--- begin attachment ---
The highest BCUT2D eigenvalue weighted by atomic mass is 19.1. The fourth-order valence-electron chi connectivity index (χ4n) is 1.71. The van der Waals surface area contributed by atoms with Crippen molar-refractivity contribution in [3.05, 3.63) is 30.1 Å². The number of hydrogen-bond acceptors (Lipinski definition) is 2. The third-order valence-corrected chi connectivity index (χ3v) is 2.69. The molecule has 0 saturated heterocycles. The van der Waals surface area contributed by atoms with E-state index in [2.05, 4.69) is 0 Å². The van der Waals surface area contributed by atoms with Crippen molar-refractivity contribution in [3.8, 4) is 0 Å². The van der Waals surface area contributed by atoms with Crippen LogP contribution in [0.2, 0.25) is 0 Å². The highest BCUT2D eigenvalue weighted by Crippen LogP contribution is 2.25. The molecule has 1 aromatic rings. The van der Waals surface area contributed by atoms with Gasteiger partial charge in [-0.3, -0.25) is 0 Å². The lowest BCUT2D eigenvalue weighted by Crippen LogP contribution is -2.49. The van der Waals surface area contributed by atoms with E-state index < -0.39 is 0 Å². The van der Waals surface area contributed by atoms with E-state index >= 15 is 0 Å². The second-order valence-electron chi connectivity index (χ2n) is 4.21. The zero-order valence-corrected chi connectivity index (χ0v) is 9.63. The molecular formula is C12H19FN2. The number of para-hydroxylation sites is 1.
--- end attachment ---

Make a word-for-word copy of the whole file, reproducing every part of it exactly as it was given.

The highest BCUT2D eigenvalue weighted by atomic mass is 19.1. The fourth-order valence-electron chi connectivity index (χ4n) is 1.71. The van der Waals surface area contributed by atoms with Crippen molar-refractivity contribution in [3.05, 3.63) is 30.1 Å². The number of hydrogen-bond acceptors (Lipinski definition) is 2. The third-order valence-corrected chi connectivity index (χ3v) is 2.69. The molecule has 0 saturated heterocycles. The van der Waals surface area contributed by atoms with E-state index in [2.05, 4.69) is 0 Å². The van der Waals surface area contributed by atoms with Crippen molar-refractivity contribution in [3.8, 4) is 0 Å². The van der Waals surface area contributed by atoms with Crippen LogP contribution in [0.2, 0.25) is 0 Å². The highest BCUT2D eigenvalue weighted by Crippen LogP contribution is 2.25. The molecule has 1 aromatic rings. The van der Waals surface area contributed by atoms with Gasteiger partial charge in [-0.3, -0.25) is 0 Å². The lowest BCUT2D eigenvalue weighted by Crippen LogP contribution is -2.49. The van der Waals surface area contributed by atoms with E-state index < -0.39 is 0 Å². The van der Waals surface area contributed by atoms with E-state index >= 15 is 0 Å². The second-order valence-electron chi connectivity index (χ2n) is 4.21. The zero-order valence-corrected chi connectivity index (χ0v) is 9.63. The molecular formula is C12H19FN2. The number of para-hydroxylation sites is 1.